Farmers get program details from USDA’s Harden deputy secretary
With deadlines just months away, farmers learned more about upcoming choices they must make as part of the 2014 Farm Bill. And the information came straight from Deputy Secretary of Agriculture Krysta Harden, who on Monday made her second trip to Tunica County this year.
Harden spoke to farmers from two counties in North Mississippi who had gathered at the Tunica Museum on Sept. 29. She also toured Battle Fish Farms to see and hear firsthand about challenges still facing that industry.
But the focus of the trip was that looming choice between Agricultural Risk Coverage (ARC) and Price Loss Coverage (PLC).
Citizens pack tax hearing
No printed copies of the Fiscal Year 2015 budget. No explanation of the proposed tax increase. No hearing listed as an agenda item. A rant by one supervisor. An assertion by another that the county general fund is in the red $7 million. The county administrator stating that he still needs another accountant in his department, plus an analyst. Supervisors exploring the possibility of requesting proposals for energy consultants, bond underwriters, and event facility operators.
All these and more happened Tuesday night at the Board’s regular end of the month meeting and combination tax increase hearing.
Fighting to end Alzheimer's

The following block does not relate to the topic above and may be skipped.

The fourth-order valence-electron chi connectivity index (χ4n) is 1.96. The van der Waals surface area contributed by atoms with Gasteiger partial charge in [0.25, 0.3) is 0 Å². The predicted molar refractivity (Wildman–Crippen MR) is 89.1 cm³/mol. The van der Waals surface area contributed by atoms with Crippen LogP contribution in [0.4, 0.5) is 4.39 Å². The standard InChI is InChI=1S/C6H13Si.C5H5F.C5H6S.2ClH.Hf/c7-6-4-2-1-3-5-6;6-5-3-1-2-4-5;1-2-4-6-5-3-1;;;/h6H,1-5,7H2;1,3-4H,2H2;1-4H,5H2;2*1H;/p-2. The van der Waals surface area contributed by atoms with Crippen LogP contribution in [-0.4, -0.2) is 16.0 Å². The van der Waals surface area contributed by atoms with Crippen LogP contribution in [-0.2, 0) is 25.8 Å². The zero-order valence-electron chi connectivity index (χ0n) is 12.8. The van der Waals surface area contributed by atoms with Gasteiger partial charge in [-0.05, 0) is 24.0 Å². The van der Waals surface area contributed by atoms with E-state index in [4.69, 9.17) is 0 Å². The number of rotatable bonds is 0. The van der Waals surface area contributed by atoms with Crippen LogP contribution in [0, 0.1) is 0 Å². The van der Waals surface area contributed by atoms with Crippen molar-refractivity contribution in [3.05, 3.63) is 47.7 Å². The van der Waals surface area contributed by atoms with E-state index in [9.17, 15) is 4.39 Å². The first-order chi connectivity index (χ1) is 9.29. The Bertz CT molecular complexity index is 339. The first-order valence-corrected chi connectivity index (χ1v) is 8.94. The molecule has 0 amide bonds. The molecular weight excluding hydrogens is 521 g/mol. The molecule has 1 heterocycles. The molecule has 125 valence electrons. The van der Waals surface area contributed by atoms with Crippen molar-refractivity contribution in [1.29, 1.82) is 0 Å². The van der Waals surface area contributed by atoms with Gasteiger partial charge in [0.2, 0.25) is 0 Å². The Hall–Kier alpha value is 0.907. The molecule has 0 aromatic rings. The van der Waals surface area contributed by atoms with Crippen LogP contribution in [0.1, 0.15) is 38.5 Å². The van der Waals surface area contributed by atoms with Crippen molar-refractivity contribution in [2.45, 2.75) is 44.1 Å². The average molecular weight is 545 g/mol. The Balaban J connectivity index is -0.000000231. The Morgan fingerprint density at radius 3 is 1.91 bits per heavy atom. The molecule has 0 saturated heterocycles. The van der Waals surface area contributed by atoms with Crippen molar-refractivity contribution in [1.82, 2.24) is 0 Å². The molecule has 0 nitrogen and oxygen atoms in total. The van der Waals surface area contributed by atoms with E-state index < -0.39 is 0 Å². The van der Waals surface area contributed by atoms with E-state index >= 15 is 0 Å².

Tunica County Community Affairs’ Debra Harris (second from left) presents a $1,200 check to the National Alzheimer’s Association at the conclusion of a 5K Run/Walk last Saturday at the Health & Wellness Pavilion.
Warriors Center aiming to transform lives
A battle has erupted in North Mississippi that is leading near-defeated men to new lives of victory.
John Edmonds, Missions Pastor at Lifepoint Church Tunica, is leading the fight through Warriors Center North MS, where six men have already began the faith-based residential program aimed at transitioning their lives from addiction to spiritual freedom, homelessness to self-sufficiency, and outcast to family reconciliation, he said.
“By the time they are finished, they are productive citizens. They know their addictions. They know what to stay away from,” Edmonds said.
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